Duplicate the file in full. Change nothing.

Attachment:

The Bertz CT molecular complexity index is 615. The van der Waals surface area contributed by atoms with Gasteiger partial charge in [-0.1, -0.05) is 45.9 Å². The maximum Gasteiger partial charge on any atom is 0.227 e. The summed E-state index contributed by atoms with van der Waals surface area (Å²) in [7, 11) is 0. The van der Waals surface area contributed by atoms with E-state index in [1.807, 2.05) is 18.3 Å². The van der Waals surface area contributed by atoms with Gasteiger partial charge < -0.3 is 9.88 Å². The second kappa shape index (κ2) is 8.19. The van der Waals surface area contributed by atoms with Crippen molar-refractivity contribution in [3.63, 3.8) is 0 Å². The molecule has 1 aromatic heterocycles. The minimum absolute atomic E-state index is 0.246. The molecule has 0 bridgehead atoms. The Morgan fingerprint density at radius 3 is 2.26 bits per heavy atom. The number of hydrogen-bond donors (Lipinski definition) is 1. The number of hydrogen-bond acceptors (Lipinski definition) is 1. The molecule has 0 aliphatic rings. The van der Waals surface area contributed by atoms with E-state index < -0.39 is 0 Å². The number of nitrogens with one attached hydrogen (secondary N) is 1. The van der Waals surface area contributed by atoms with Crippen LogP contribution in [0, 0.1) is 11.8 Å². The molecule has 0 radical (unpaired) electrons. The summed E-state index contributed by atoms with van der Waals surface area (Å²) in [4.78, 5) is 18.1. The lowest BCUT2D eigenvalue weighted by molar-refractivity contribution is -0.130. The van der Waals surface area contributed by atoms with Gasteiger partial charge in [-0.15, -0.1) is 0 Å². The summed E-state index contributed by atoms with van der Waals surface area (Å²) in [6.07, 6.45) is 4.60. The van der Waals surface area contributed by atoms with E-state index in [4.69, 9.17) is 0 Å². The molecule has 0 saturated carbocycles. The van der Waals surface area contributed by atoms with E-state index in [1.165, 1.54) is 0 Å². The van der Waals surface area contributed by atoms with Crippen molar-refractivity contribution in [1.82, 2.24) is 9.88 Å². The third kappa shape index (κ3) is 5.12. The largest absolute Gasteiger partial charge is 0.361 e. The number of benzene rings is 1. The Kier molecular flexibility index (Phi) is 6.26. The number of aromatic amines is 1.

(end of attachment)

The Bertz CT molecular complexity index is 615. The van der Waals surface area contributed by atoms with Gasteiger partial charge in [-0.1, -0.05) is 45.9 Å². The maximum Gasteiger partial charge on any atom is 0.227 e. The summed E-state index contributed by atoms with van der Waals surface area (Å²) in [7, 11) is 0. The van der Waals surface area contributed by atoms with E-state index in [1.807, 2.05) is 18.3 Å². The van der Waals surface area contributed by atoms with Gasteiger partial charge < -0.3 is 9.88 Å². The second kappa shape index (κ2) is 8.19. The van der Waals surface area contributed by atoms with Crippen molar-refractivity contribution in [3.63, 3.8) is 0 Å². The molecule has 1 aromatic heterocycles. The minimum absolute atomic E-state index is 0.246. The molecule has 0 bridgehead atoms. The Morgan fingerprint density at radius 3 is 2.26 bits per heavy atom. The number of hydrogen-bond donors (Lipinski definition) is 1. The number of hydrogen-bond acceptors (Lipinski definition) is 1. The molecule has 0 aliphatic rings. The van der Waals surface area contributed by atoms with E-state index < -0.39 is 0 Å². The number of nitrogens with one attached hydrogen (secondary N) is 1. The van der Waals surface area contributed by atoms with Crippen LogP contribution in [0, 0.1) is 11.8 Å². The molecule has 0 radical (unpaired) electrons. The summed E-state index contributed by atoms with van der Waals surface area (Å²) in [4.78, 5) is 18.1. The lowest BCUT2D eigenvalue weighted by molar-refractivity contribution is -0.130. The van der Waals surface area contributed by atoms with Gasteiger partial charge in [-0.15, -0.1) is 0 Å². The summed E-state index contributed by atoms with van der Waals surface area (Å²) in [6.07, 6.45) is 4.60. The van der Waals surface area contributed by atoms with E-state index in [4.69, 9.17) is 0 Å². The molecule has 0 saturated carbocycles. The van der Waals surface area contributed by atoms with E-state index in [1.165, 1.54) is 0 Å². The van der Waals surface area contributed by atoms with Crippen molar-refractivity contribution in [1.82, 2.24) is 9.88 Å². The third kappa shape index (κ3) is 5.12. The largest absolute Gasteiger partial charge is 0.361 e. The number of benzene rings is 1. The Kier molecular flexibility index (Phi) is 6.26. The number of aromatic amines is 1.